Time is running out for IBOR transition | Fieldfisher
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Time is running out for IBOR transition

The pressure on IBOR transition is by no means off and soft deadlines continue to exist for loans and other financial products that employ IBORs, including derivatives, FRNs and ABS. The Bank of England and the Financial Conduct Authority remain steadfast in encouraging the transition away from LIBOR before the end of 2021.
Mid-January 2020 saw the Bank of England and the Financial Conduct Authority make a joint statement encouraging the UK loan market's transition away from LIBOR before the end of 2021 and demanding that lenders cease originating new sterling LIBOR loans by September 2020.

COVID-19 has had an understandable impact on these deadlines, with the Risk Free Rate Working Group, the FCA and the Bank of England admitting that it will no longer be feasible to complete transition away from LIBOR across all new sterling LIBOR linked loans by the original end-Q3 2020 target and that there will likely be continued use of LIBOR-referencing loan products into Q4 2020.

Nevertheless, soft deadlines continue to exist for loans and other financial products that employ IBORs, including derivatives, FRNs and ABS.

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From a corporate treasurer's perspective, there is a great deal of work to undertake before the end of 2021, among others:
  • The transition from LIBOR to a new benchmark could impact internal and external treasury systems
  • Changes to fall-back provisions across a range of documentation is time and resource intensive
  • Complexities may arise in terms of hedge accounting
  • Ever present basis risk
Treasurers preparing for IBOR transition should have already mapped their organisation’s exposures and risks.

This includes not only the big ticket book - bilateral and syndicated loan facilities, FRNs, derivatives and ABS;  but extends additionally to the lower end of the spectrum - payroll loans, factoring, supply chain financing, in-house banking, asset-based lending etc.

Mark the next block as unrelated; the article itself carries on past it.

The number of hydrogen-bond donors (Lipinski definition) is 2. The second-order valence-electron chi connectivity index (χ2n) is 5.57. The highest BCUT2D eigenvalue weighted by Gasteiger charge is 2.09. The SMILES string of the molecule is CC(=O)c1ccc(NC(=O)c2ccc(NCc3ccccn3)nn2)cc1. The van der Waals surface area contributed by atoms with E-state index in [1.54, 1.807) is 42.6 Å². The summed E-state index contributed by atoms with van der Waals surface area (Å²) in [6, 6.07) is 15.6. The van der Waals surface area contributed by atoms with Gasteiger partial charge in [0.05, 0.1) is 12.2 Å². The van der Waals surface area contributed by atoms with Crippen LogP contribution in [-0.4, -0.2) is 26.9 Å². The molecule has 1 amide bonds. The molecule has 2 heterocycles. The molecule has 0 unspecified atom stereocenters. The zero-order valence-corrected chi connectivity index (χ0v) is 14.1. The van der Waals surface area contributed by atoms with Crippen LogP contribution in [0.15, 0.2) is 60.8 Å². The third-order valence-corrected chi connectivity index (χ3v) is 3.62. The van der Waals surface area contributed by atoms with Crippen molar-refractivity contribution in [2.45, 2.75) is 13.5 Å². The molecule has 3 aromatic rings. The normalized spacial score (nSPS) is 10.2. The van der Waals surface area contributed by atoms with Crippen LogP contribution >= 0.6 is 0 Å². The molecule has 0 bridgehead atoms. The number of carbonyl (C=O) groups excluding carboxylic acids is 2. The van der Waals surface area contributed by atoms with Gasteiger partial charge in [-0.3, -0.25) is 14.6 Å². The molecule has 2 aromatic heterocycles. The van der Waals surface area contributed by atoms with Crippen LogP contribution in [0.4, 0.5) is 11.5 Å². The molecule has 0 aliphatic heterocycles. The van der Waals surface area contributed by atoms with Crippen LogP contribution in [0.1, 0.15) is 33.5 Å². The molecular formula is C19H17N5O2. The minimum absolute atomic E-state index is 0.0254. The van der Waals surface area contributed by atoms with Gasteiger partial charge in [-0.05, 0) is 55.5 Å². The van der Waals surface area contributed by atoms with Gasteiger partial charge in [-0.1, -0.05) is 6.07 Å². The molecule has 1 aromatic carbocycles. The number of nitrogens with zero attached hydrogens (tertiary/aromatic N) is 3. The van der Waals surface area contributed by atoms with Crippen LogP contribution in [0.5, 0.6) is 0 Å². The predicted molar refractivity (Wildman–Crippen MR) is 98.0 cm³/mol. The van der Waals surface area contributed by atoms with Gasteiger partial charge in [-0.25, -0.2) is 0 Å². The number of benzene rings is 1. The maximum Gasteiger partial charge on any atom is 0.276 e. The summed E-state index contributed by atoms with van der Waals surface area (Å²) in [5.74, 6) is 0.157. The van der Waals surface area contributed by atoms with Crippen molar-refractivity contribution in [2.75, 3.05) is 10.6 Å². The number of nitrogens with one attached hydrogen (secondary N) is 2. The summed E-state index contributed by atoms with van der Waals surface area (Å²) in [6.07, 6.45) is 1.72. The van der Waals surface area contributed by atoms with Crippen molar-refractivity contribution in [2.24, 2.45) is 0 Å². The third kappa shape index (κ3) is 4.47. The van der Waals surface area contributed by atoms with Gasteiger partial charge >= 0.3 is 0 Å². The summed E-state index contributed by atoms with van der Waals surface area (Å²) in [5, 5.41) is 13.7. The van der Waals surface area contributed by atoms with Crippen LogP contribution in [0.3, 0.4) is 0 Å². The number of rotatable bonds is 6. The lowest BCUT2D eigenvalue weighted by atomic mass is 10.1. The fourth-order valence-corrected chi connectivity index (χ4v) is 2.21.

As big as the task is, help is at hand.

On the documentation front, and where actively trading out of positions is not feasible, there are contractual fixes for the legacy book ('tough legacy' transactions aside) in the form of LMA and ISDA fall-back language and standardised FRN consent solicitation procedures. And the Bank of England has recently announced two measures to encourage the transition from LIBOR to SONIA in the cash markets:
  • support for the adoption of SONIA in cash products via the publication of a SONIA-linked index from July 2020 that will simplify the calculation of compounded interest rates
  • consulting on the introduction of daily screen rates for various tenors of compounded SONIA (this will obviate the need for any calculations and should greatly simplify calculation agent roles)
Fieldfisher has a regularly updated, dedicated IBORs website that covers much of what needs to be known, though it's not just the technical intelligence that firms need to stay abreast of. No one wants to pioneer these changes, but no one wants to be last either.
Our IBOR discontinuance team will check that you are at the appropriate stage of readiness given your size and positions. The team has been talking to companies for some time now and can quickly take the temperature on your readiness. All it needs is 30-60 minutes to talk you through a simple one page placemat.
Click through to contact one of our team and book in a time to meet.

Guy Usher - guy.usher@fieldfisher.com
Edward Miller - edward.miller@fieldfisher.com
Gonzalo Fernandez - gonzalo.fernandez@fieldfisher.com
Jayne Backett - jayne.backett@fieldfisher.com
Jenny Warren - jenny.warren@fieldfisher.com
John Delamere - john.delamere@fieldfisher.com
Marsili Hale - marsili.hale@fieldfisher.com
Gary Walker - gary.walker@fieldfisher.com
Richard Gibbard - richard.gibbard@fieldfisher.com
Simon Lafferty - simon.lafferty@fieldfisher.com
Steven Burrows - steven.burrows@fieldfisher.com